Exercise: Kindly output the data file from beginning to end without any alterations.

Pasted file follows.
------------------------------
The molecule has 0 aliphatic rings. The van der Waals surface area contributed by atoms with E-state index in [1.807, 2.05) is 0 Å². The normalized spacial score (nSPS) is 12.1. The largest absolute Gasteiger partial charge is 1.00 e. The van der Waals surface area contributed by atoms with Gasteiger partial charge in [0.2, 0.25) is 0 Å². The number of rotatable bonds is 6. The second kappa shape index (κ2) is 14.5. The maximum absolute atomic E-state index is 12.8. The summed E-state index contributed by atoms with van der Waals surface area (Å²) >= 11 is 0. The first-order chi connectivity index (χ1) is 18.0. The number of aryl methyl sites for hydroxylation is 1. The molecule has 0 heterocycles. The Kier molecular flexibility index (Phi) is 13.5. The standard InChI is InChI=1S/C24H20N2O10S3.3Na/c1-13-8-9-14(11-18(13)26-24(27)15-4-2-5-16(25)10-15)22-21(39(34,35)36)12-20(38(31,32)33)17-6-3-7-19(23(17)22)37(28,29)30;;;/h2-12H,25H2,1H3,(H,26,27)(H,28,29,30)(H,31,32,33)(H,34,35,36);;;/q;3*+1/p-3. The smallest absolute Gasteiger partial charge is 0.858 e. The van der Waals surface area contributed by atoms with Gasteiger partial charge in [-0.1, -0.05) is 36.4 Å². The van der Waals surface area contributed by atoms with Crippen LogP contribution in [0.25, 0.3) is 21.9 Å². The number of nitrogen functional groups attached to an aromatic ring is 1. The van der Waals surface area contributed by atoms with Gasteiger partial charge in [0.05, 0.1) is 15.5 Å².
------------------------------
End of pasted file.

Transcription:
The molecule has 0 aliphatic rings. The van der Waals surface area contributed by atoms with E-state index in [1.807, 2.05) is 0 Å². The normalized spacial score (nSPS) is 12.1. The largest absolute Gasteiger partial charge is 1.00 e. The van der Waals surface area contributed by atoms with Gasteiger partial charge in [0.2, 0.25) is 0 Å². The number of rotatable bonds is 6. The second kappa shape index (κ2) is 14.5. The maximum absolute atomic E-state index is 12.8. The summed E-state index contributed by atoms with van der Waals surface area (Å²) >= 11 is 0. The first-order chi connectivity index (χ1) is 18.0. The number of aryl methyl sites for hydroxylation is 1. The molecule has 0 heterocycles. The Kier molecular flexibility index (Phi) is 13.5. The standard InChI is InChI=1S/C24H20N2O10S3.3Na/c1-13-8-9-14(11-18(13)26-24(27)15-4-2-5-16(25)10-15)22-21(39(34,35)36)12-20(38(31,32)33)17-6-3-7-19(23(17)22)37(28,29)30;;;/h2-12H,25H2,1H3,(H,26,27)(H,28,29,30)(H,31,32,33)(H,34,35,36);;;/q;3*+1/p-3. The smallest absolute Gasteiger partial charge is 0.858 e. The van der Waals surface area contributed by atoms with Gasteiger partial charge in [-0.1, -0.05) is 36.4 Å². The van der Waals surface area contributed by atoms with Crippen LogP contribution in [0.25, 0.3) is 21.9 Å². The number of nitrogen functional groups attached to an aromatic ring is 1. The van der Waals surface area contributed by atoms with Gasteiger partial charge in [0.05, 0.1) is 15.5 Å².